We live in an individualistic age. As Marc J. Dunkelman documents in his book “The Vanishing Neighbor,” people tend to have their close group of inner-ring family and friends and then a vast online outer-ring network of contacts, but they are less likely to be involved in middle-ring community organizations.
But occasionally I stumble across a loving, charismatic and super-tight neighborhood organization. Very often it’s a really good school.
You’d think that schools would naturally nurture deep community bonds. But we live in an era and under a testing regime that emphasizes individual accomplishments, not community cohesion. Even when schools talk about values, they tend to talk about individualistic values, like grit, resilience and executive function, not the empathy, compassion and solidarity that are good for community and the heart.
Researchers at the Harvard Graduate School of Education asked 10,000 middle and high school students if their parents cared more about their personal achievement or whether they were kind. Eighty percent said their parents cared more about achievement — individual over the group.
But there are some schools that nurture achievement precisely by building tight communities.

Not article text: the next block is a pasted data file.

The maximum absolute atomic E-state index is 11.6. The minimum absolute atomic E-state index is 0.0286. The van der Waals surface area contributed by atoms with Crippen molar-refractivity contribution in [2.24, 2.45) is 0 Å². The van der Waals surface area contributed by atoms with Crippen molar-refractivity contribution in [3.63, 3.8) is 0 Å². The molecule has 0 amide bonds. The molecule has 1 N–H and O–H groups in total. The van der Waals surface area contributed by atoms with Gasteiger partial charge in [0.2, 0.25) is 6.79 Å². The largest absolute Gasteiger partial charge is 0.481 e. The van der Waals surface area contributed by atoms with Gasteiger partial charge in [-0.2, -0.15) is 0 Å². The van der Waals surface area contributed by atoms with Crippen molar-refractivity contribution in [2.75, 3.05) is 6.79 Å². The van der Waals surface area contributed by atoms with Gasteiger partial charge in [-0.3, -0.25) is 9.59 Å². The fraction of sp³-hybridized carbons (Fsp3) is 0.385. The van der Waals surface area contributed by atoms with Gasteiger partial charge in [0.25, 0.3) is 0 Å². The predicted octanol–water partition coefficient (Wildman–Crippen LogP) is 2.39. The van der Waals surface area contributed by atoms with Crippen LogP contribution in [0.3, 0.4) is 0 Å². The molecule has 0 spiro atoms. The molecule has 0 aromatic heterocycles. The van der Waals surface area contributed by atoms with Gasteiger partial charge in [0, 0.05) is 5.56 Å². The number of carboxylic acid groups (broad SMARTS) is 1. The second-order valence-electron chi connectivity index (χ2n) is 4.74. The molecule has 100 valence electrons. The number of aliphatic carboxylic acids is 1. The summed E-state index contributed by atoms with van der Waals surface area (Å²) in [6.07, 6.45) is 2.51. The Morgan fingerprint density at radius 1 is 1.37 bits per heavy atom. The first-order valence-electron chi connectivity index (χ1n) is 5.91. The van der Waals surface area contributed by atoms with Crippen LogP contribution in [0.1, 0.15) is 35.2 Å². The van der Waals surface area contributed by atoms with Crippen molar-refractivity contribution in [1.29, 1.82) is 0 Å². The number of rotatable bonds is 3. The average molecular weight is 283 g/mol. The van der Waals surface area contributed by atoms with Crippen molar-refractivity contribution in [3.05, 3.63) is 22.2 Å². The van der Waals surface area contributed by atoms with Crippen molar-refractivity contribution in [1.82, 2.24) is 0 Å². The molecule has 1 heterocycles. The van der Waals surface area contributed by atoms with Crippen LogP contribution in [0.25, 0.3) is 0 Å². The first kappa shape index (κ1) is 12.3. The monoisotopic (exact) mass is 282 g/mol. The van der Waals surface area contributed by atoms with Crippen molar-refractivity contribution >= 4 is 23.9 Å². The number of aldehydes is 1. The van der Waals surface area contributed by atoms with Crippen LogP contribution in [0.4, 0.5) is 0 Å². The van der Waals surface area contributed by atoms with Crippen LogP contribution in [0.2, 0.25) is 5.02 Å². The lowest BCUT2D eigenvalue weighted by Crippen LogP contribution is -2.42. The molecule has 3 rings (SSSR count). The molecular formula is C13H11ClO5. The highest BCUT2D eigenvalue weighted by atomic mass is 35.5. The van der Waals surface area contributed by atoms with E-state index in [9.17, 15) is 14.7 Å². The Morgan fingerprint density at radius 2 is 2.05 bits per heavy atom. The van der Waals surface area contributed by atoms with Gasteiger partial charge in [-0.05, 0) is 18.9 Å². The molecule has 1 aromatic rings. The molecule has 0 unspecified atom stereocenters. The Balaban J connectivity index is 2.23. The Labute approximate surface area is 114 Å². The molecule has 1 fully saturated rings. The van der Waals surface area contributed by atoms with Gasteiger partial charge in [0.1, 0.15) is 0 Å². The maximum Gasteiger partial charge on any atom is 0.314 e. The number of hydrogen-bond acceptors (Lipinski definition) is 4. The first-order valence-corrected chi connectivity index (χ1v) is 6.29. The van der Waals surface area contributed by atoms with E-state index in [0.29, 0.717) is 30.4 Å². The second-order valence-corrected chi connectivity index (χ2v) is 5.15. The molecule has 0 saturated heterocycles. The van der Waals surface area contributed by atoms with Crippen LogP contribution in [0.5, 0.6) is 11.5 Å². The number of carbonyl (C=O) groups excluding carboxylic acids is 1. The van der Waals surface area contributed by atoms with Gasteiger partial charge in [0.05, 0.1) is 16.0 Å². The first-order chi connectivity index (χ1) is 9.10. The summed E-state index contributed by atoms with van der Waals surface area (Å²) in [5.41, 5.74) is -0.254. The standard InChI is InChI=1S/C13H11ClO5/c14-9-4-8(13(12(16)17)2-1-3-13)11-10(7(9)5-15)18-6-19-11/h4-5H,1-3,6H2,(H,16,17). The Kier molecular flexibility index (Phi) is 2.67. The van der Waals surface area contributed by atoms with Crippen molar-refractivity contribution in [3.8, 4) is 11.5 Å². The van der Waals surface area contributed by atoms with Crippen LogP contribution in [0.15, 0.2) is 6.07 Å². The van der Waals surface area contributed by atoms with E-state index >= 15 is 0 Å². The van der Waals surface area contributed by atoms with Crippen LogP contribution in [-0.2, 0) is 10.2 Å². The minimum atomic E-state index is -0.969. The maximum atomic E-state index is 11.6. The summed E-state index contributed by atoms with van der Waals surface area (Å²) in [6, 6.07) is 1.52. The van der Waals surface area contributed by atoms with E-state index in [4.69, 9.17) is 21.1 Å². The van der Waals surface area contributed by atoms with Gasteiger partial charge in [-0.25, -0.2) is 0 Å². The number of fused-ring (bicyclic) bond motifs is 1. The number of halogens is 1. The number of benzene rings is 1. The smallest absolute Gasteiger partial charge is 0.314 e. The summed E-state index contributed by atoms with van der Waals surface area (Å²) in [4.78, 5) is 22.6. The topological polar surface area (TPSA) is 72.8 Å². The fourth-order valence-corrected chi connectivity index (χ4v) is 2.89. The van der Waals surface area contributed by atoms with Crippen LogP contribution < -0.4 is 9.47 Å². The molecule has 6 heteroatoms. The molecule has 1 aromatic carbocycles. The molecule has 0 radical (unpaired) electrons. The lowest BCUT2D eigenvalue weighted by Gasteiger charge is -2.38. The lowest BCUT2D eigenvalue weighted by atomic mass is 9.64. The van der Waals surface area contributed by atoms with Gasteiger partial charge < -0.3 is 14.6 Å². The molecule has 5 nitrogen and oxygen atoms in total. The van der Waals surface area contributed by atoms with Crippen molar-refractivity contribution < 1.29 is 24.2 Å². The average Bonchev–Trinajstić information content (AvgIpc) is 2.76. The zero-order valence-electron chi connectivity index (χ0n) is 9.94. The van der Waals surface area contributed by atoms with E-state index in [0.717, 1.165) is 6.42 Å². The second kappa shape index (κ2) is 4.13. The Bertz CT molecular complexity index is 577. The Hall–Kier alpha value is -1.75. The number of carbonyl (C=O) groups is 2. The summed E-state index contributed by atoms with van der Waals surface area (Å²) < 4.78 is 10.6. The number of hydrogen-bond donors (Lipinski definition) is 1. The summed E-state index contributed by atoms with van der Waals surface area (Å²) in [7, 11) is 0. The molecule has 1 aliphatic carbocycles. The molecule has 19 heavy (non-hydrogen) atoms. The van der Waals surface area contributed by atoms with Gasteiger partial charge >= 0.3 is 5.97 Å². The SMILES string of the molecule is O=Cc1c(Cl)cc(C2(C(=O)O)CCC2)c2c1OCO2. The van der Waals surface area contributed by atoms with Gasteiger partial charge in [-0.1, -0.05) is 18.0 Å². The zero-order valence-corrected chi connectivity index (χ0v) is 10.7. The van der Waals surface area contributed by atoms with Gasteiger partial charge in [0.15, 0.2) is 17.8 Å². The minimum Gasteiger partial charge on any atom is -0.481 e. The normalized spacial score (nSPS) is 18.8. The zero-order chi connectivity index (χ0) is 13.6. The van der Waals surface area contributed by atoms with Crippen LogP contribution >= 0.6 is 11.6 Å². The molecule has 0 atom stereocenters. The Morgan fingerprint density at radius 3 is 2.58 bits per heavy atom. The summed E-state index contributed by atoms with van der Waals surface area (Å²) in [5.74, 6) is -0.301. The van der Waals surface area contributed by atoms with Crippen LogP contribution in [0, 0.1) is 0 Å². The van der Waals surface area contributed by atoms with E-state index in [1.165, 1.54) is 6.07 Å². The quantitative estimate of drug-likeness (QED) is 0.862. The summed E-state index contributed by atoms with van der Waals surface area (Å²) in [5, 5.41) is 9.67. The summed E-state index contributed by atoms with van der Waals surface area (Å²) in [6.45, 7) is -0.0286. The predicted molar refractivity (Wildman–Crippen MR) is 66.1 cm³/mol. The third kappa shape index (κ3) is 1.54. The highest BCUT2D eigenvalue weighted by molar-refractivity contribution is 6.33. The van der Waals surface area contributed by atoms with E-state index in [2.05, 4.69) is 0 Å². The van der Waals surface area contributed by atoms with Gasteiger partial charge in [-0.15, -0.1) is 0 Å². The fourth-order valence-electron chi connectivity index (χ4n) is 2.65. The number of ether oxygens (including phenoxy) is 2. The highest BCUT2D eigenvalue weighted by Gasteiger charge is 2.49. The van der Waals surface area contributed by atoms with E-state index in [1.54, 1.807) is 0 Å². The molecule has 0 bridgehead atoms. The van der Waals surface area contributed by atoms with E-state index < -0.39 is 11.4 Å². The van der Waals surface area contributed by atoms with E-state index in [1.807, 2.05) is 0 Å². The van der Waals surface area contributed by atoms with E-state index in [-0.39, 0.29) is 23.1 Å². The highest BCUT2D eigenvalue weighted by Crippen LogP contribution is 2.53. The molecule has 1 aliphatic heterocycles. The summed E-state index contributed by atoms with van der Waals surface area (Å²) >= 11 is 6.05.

The Denver School of Science and Technology has an intense values-centered culture, emphasizing values like respect and responsibility. Four days a week everybody gathers for a morning meeting. Those who contribute to the community are affirmed. When students have strained the community, by being rude to cafeteria workers, for example, the rift is recognized, discussed and healed.
Last week I visited the Leaders School in Bensonhurst, Brooklyn, which is a glowing example of community cohesion. This is a school with roughly 300 students who speak between them 22 languages. Eighty-five percent are on free and reduced lunch. Last year the graduation rate was an amazing 89 percent and every single graduate went to college. The average SAT score was 411 math and 384 verbal.